The above advice is excellent, and if I may add a bit: 1) let your concerns work for you. Tell yourself you don't really want the job that much before the interview-- not so much that you'll put on an "I'm too good for you" air, but just a bit. It will help you feel friendly and relaxed, as if it really were a practice interview. Be interested in their program, but slightly detached. 2) If it isn't for you for whatever reason, visiting positions are also a good bet. It gives you a year to get your feet wet with less pressure, and that year helps you with your next job cycle, too. That's what I did, and it seems like this year lots of schools think I'm more interesting than I was last year. Even though (whisper: I'm not). 3) go to Target and get yourself some Supergirl underwear. Then wear it on your interview. I swear it helps.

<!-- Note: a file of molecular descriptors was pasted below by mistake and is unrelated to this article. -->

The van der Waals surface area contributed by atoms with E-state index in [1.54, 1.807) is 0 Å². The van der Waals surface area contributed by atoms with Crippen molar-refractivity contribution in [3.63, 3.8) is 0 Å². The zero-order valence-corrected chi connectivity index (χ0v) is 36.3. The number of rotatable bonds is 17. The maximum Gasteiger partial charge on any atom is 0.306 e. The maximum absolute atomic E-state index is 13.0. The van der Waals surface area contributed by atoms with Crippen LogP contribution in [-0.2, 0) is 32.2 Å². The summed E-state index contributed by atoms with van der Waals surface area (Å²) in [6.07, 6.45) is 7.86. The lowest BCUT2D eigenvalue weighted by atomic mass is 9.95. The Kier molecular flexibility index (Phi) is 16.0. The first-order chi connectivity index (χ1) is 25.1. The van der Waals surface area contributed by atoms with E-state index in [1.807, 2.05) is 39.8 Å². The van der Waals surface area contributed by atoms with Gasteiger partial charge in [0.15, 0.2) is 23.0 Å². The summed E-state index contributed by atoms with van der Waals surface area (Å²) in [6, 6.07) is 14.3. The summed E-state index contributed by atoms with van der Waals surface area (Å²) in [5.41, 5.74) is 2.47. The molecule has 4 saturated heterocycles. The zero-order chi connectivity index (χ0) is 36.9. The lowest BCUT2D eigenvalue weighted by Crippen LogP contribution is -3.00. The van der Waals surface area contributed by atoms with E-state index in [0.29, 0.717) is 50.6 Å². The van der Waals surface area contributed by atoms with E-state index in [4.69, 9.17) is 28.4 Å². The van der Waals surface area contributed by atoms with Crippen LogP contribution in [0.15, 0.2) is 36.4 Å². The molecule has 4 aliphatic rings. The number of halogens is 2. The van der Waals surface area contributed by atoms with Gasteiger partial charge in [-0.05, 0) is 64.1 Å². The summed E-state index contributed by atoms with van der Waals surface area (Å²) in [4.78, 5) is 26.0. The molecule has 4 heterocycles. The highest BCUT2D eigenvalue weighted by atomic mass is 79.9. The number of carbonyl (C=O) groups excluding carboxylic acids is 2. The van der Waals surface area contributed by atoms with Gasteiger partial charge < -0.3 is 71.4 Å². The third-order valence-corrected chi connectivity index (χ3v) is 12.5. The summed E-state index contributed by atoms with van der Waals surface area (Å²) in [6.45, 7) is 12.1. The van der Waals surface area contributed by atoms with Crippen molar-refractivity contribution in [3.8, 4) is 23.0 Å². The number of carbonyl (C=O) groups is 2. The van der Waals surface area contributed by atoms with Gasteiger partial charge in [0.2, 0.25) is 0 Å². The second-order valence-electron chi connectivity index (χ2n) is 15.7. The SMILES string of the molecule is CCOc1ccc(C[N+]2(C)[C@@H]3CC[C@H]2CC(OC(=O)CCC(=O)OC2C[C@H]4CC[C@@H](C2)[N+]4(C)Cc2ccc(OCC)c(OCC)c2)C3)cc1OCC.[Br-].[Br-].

Congratulations, and good luck!

post-doc said...

Congratulations! The job search is terrifying at times, but it's quite cool at others. I have every single confidence that you'll wow them. From the little I know of you from your work here, you seem amazing. I'm sure that'll come through in interviews, whether you have 1 or 1000.

It's good to know you can stay where you are until the right job comes along. That saved my sanity several times when I was looking around.

Good luck, and again, congrats!

*statgirl* said...

Congrats on the interview!

I have just been through all of this and had many of the same self doubts you are having. The best advice given to me was "you are who you are" --I know it sounds simple but it was a good grounding thought for me. You put "who you are" on paper and they liked you enough to invite you for the interview--now just go and be "who you are". It worked for me.